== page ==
Pool Safety Tips and Layers of Protection
Always watch children when they’re in or near water, and never leave them unattended. Designate an official Water Watcher, an adult tasked with supervising children in the water. That should be their only task – they shouldn’t be reading, texting or playing games on their phone. Have a phone close by at all times in case you need to call for help, and if a child is missing, check the pool first.
Teach Children How To Swim
Swimming is not only fun, it’s a lifesaving skill. Enroll children in swimming lessons; there are many free or reduced-cost options available from your local YMCA, USA Swimming chapter or Parks and Recreation Department.
Teach Children to Stay Away from Drains
Do not play or swim near drains or suction outlets, especially in spas and shallow pools, and never enter a pool or spa that has a loose, broken or missing drain cover. Children’s hair, limbs, jewelry or bathing suits can get stuck in a drain or suction opening. When using a spa, be sure to locate the emergency vacuum shutoff before getting in the water.
Proper fences, barriers, alarms and covers can be lifesaving devices. A fence of at least four feet in height should surround the pool or spa on all sides and should not be climbable for children. The water should only be accessible through a self-closing, self-latching gate. Teach children to never try to climb over the gate or fence. Install a door alarm from the house to the pool area, and keep pool and spa covers in working order.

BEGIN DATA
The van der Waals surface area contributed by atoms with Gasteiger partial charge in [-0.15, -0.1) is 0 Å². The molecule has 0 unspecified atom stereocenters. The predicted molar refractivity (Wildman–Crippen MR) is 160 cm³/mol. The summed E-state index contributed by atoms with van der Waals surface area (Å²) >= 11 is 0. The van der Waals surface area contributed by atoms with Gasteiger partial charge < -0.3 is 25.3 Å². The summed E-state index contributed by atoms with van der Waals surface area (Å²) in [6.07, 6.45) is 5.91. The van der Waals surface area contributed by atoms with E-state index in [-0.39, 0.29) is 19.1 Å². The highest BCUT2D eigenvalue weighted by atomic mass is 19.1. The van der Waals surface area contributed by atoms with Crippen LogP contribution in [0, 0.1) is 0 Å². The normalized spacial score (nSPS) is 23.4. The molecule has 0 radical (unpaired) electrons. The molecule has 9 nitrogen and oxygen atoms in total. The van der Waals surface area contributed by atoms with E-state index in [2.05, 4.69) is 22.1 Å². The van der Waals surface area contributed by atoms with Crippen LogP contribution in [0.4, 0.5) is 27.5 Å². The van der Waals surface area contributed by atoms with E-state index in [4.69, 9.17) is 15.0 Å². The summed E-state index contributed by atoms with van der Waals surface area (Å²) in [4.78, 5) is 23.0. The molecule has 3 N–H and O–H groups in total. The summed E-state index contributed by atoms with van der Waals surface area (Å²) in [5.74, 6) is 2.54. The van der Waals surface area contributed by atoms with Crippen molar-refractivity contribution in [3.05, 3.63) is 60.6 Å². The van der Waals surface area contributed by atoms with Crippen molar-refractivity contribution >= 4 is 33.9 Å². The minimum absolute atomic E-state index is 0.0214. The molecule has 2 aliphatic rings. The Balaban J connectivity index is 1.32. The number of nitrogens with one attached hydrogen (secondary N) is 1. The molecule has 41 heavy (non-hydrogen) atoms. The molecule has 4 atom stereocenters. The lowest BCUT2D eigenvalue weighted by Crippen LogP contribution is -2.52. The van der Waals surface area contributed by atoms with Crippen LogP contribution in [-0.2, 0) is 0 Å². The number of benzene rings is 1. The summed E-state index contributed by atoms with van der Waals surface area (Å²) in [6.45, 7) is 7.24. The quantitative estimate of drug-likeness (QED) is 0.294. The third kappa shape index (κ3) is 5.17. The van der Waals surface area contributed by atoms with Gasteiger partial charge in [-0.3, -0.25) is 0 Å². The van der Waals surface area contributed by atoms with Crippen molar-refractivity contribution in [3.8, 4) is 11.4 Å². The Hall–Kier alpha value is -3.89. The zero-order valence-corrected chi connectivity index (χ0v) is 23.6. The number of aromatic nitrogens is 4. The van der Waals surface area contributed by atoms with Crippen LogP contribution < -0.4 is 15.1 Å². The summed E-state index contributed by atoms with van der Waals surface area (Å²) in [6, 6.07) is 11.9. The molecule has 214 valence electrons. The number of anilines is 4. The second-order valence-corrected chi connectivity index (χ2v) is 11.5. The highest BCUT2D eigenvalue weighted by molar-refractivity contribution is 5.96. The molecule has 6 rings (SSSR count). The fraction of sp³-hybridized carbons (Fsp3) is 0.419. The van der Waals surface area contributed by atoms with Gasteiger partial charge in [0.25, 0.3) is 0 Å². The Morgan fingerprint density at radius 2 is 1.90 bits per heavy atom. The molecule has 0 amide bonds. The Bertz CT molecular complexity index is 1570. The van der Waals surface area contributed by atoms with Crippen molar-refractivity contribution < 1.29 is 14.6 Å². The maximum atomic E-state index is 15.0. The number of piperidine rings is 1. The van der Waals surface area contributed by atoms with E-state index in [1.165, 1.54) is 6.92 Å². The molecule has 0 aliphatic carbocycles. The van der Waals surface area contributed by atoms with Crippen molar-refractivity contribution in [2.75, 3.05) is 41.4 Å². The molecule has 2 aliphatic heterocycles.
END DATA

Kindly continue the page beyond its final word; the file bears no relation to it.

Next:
Pool Alarms Are an Additional Layer of Protection
Drowning is fast and silent. One way to break the silence of drowning is with a pool alarm. Pool alarms come in many different varieties, ranging from alarms that float in the pool to devices that are worn on the child and alert when they are submerged. The problem with pool alarms is that they don't stop a drowning from happening, and the alarm only goes off when an emergency situation has already started. Pool alarms can also be prone to false alarms, which can cause people to ignore them or turn them off.
However, pool alarms make an excellent backup layer of protection, to be used in conjunction with parent supervision, high locks on doors and windows, removable mesh pool safety fencing, infant swim survival training, and CPR.
Know How To Perform CPR On Children & Adults
Often, bystanders are the first to aid a drowning victim, so learning CPR can help save a life. And once you’re CPR certified, make sure to keep your certification current. CPR classes are available through many hospitals, community centers, or by contacting the American Red Cross.
Before heading to the pool or spa with your family, remember to take the Pool Safely Pledge. This online call to action is a reminder to stay safer around the water.